Small Fact0ry
Small Fact0ry
4 months ago

A first generation Chevy Trax comes across like a singer Porsche (build quality-wise) next to these Ram Promasters. They are atrocious.

Joe The Drummer
Joe The Drummer
4 months ago

As someone who drove Sprinter vans in a previous job until the company replaced them with new Fiat ProBastards:

If your Sprinter is getting long in the tooth, and you’d like to upgrade to a new electric van, spend the money on a frame off restoration and electric upgrade to your Sprinter instead. The ProBastard was the biggest piece of shit of any new vehicle I have ever driven in my life. Just for starters, the rear door latch got stuck after about 3 weeks. You know, functioning door latches on a delivery van are kind of a big deal. I could go on from there, but that should suffice. Just trust me on this.

Scott Ross
Scott Ross
4 months ago

Like most fiat based vehicles the Promasters are incredibly disposable.

Cheap Bastard
Cheap Bastard
4 months ago

“You just get the sense that the average delivery driver used to a regular Ram ProMaster could hop in this new electric version and only notice that it’s smoother and quieter than they’re used to.”

Free Candy van drivers will need to find another way to mask the noises.

Dan Manwich
Dan Manwich
4 months ago

161 miles of range from a 110 khw battery seemed low to me but apparently Rivian is getting 162 from a 135 kwh battery so this is actually good.

Bizness Comma Nunya
Bizness Comma Nunya
4 months ago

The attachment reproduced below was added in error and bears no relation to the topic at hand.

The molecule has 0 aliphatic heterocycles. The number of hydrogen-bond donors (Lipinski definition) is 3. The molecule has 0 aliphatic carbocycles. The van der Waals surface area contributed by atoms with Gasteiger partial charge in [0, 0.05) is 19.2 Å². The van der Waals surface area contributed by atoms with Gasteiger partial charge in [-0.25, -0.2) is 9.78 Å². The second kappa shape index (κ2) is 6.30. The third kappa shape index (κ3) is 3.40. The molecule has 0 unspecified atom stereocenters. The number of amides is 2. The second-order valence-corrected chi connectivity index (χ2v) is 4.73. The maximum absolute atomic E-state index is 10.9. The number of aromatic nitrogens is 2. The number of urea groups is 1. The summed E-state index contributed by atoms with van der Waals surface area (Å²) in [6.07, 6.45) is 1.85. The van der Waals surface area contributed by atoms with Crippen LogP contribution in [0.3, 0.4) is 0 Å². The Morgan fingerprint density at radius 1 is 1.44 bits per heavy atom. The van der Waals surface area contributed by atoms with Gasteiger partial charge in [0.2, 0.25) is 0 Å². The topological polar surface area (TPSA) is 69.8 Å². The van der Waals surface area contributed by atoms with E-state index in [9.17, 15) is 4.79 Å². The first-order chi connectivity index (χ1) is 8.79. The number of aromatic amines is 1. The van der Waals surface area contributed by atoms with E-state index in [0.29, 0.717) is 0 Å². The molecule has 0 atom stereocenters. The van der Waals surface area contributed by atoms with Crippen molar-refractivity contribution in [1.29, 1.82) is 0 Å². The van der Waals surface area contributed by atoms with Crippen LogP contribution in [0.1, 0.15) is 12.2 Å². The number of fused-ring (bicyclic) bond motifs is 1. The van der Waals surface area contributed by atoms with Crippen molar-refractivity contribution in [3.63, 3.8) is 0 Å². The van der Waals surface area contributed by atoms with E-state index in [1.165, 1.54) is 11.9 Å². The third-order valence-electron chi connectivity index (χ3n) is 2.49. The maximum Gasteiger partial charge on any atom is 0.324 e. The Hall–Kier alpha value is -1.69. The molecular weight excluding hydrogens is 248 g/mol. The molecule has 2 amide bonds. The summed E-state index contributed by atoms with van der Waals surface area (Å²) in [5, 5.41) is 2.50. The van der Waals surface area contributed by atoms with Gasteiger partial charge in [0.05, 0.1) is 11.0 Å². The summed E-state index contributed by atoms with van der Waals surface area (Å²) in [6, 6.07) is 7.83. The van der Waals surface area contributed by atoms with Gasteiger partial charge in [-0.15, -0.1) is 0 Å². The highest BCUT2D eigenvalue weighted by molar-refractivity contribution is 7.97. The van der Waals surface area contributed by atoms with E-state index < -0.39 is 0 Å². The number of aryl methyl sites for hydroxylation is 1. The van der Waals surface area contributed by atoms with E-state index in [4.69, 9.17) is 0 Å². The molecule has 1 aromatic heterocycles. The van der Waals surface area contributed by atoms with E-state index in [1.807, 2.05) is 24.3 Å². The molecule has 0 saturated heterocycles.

Larger battery than current and upcoming e-Transit – Check
Larger interior volume vs e-Transit – check
(Factory) Roll up door option that is unavailable vs. e-Transit – check
Front wheel drive, which is preferred by operators in snowy climates – check
Likelihood of this costing less than the upcoming eSprinter – high

As someone who has worked in the commercial EV space for about as long as it has existed… this thing is going to be everywhere and e-Transit is in trouble.

Delivery providers won’t car about payload in lbs., they care about cubic feet.

MrLM002
MrLM002
4 months ago

I missed the roll up door at first glance. I quite like it. That being said I’d want it with NACS at the minimum, preferably with the low roof and a 118″ WB.

Last edited 4 months ago by MrLM002
GenericWhiteVan
GenericWhiteVan
4 months ago
Reply to  MrLM002

I have an ICE Low Roof Promaster.
ICEs come in low roof and high roof (Unlike Transit that has (3) roof heights).

But look at that roll up version Promaster–it looks like an extra high roof by seams in the side panels….probably need extra high roof to maintain headroom with the roll up door.

MrLM002
MrLM002
4 months ago

Sadly that is likely so.

WOV
WOV
4 months ago

My thought: “OK good an eTransit but with adequate range like the one Ford proposed but never came up with, and without their suicidal requirement you buy *their* chargers. Good let me go fill my order book”

Kurt Hahn
Kurt Hahn
4 months ago

In addition to what you said, these things are also way more comfortable to drive than a Mercedes Sprinter (I’m talking about the gasoline versions, both of which I’ve driven 10s of thousands of km). The suspension in particular is incredibly good: while the Sprinter shakes and hops at the smallest of potholes or bumps, the ProMaster has a a better ride than many sedans I’ve driven. Not just that, but it’s just as good loaded or empty, which is really amazing. Hopefully they pulled off the same ‘trick’ with the electric version.

MrLM002
MrLM002
4 months ago

Personally I think they should have stuck with a small battery pack where the engine and transmission went, have it just bolt into existing ICE Promaster vans.

I would like to get one but only with the 118″ wheelbase and NACS.

Ranwhenparked
Ranwhenparked
4 months ago

What? They couldn’t have added a bright LED accent strip across the front, or at least slapped a coat of Venture Blue on the faux grille?